These may include lethargy or tiredness, headache, thirst, passing large amounts of urine and blurred vision.
These may be signs that ARDIX GLICLAZIDE 60 mg MR is no longer working, even though you may have been taking it successfully for some time.
Things you must not do
Do not give ARDIX GLICLAZIDE 60 mg MR to anyone else, even if they have the same condition as you.
Do not use ARDIX GLICLAZIDE 60 mg MR to treat other complaints unless your doctor tells you to.
Do not stop taking ARDIX GLICLAZIDE 60 mg MR, or change the dosage, without checking with your doctor.
Do not skip meals while taking ARDIX GLICLAZIDE 60 mg MR.
Things to be careful of
If you drink alcohol while taking ARDIX GLICLAZIDE 60 mg MR, you may get flushing, headache, breathing difficulties, rapid heart beat, stomach pains or feel sick and vomit.
Protect your skin when you are in the sun, especially between 10am and 3pm.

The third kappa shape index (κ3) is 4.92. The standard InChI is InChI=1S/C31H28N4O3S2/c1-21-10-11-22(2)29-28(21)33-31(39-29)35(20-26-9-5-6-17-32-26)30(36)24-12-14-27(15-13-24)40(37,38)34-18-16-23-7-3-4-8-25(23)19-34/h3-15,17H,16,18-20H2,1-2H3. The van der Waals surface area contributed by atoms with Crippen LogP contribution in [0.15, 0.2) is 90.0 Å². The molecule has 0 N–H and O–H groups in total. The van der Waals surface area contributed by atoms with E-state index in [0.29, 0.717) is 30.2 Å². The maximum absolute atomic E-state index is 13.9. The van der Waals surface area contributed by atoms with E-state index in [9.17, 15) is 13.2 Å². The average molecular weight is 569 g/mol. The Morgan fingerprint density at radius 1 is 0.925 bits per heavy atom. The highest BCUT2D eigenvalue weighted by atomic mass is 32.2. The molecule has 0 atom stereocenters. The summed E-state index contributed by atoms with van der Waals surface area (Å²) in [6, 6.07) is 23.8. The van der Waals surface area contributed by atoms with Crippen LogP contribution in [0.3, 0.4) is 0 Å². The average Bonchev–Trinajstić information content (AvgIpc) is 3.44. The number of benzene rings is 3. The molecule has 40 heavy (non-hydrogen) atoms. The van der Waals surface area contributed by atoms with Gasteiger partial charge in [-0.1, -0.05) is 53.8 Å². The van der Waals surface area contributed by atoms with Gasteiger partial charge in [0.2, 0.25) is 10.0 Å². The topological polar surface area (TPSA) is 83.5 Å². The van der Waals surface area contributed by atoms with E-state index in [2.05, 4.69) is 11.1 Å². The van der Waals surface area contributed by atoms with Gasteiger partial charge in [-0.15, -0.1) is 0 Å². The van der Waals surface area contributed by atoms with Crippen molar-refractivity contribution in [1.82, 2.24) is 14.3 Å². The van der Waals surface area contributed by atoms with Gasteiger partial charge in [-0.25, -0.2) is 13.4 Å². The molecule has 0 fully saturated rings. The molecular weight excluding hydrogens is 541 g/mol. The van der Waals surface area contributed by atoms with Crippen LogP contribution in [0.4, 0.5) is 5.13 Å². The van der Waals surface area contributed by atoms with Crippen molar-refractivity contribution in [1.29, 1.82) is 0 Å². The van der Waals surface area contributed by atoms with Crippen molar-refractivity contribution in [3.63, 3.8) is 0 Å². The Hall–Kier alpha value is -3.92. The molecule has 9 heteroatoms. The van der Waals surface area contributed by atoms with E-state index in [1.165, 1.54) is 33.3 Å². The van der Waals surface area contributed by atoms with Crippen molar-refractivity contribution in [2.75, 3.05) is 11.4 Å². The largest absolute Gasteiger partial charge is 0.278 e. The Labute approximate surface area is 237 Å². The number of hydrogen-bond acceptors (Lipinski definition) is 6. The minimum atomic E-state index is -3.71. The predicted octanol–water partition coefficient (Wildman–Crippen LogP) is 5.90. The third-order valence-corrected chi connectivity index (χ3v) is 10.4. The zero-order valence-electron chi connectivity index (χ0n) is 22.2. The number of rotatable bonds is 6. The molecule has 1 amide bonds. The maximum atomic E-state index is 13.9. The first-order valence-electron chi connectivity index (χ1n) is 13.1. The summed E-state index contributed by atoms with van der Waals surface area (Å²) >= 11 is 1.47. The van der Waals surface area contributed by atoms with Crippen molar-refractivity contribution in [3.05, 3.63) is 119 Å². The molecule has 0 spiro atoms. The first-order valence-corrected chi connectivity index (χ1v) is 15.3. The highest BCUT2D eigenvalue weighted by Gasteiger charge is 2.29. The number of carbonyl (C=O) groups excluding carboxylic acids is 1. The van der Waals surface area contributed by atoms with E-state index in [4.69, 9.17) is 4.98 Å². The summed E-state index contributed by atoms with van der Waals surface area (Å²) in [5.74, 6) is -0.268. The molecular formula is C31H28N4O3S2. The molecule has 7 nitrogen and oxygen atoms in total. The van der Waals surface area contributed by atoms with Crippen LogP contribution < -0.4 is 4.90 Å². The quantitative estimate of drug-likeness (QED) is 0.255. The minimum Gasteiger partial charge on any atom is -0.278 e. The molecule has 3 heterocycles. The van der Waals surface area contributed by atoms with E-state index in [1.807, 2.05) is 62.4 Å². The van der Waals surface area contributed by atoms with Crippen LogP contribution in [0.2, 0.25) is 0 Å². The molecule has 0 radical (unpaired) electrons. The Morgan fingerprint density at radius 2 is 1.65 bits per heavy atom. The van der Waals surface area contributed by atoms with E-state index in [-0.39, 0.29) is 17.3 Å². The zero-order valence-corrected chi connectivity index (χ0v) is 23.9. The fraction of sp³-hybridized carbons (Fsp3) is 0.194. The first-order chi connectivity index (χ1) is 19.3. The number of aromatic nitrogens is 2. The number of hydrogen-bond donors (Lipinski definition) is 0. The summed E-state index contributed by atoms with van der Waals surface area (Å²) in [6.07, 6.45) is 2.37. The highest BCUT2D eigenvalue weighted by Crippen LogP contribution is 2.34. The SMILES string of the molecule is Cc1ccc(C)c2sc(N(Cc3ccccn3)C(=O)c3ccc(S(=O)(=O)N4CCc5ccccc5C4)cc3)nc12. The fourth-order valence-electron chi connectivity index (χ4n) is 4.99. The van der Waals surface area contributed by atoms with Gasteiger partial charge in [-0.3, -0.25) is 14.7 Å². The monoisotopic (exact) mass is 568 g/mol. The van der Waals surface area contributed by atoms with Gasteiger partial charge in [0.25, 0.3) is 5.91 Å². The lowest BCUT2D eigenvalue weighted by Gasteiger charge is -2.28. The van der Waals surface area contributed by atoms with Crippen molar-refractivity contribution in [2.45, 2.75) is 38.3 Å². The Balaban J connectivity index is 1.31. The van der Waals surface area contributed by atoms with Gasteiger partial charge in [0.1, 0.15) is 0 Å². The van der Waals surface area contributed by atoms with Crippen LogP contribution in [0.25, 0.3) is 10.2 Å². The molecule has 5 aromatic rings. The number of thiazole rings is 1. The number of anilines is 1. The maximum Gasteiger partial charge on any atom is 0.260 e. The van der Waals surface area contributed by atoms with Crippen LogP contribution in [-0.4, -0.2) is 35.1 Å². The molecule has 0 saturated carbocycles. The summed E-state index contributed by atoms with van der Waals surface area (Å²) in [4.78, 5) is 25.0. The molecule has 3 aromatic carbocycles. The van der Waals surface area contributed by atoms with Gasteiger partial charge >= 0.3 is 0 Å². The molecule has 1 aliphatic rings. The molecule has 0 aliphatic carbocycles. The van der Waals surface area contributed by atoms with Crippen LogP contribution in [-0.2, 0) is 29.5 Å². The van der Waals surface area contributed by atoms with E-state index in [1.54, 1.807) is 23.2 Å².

Sulphonylureas (the group of medicines that ARDIX GLICLAZIDE 60 mg MR belongs to) may cause your skin to be more sensitive to sunlight than it is normally. Exposure to sunlight may cause a skin rash, itching, redness, or a severe sunburn.
If outdoors, wear protective clothing and use a 30+ sunscreen. If your skin does appear to be burning, tell your doctor immediately.
Be careful driving or operating machinery until you know how ARDIX GLICLAZIDE 60 mg MR affects you.
Also, be especially careful not to let your blood glucose levels fall too low.
ARDIX GLICLAZIDE 60 mg MR may cause dizziness and drowsiness in some people. Low blood glucose levels may also slow your reaction time and affect your ability to drive or operate machinery. A section at the end of this leaflet contains advice about recognising and treating hypoglycaemia.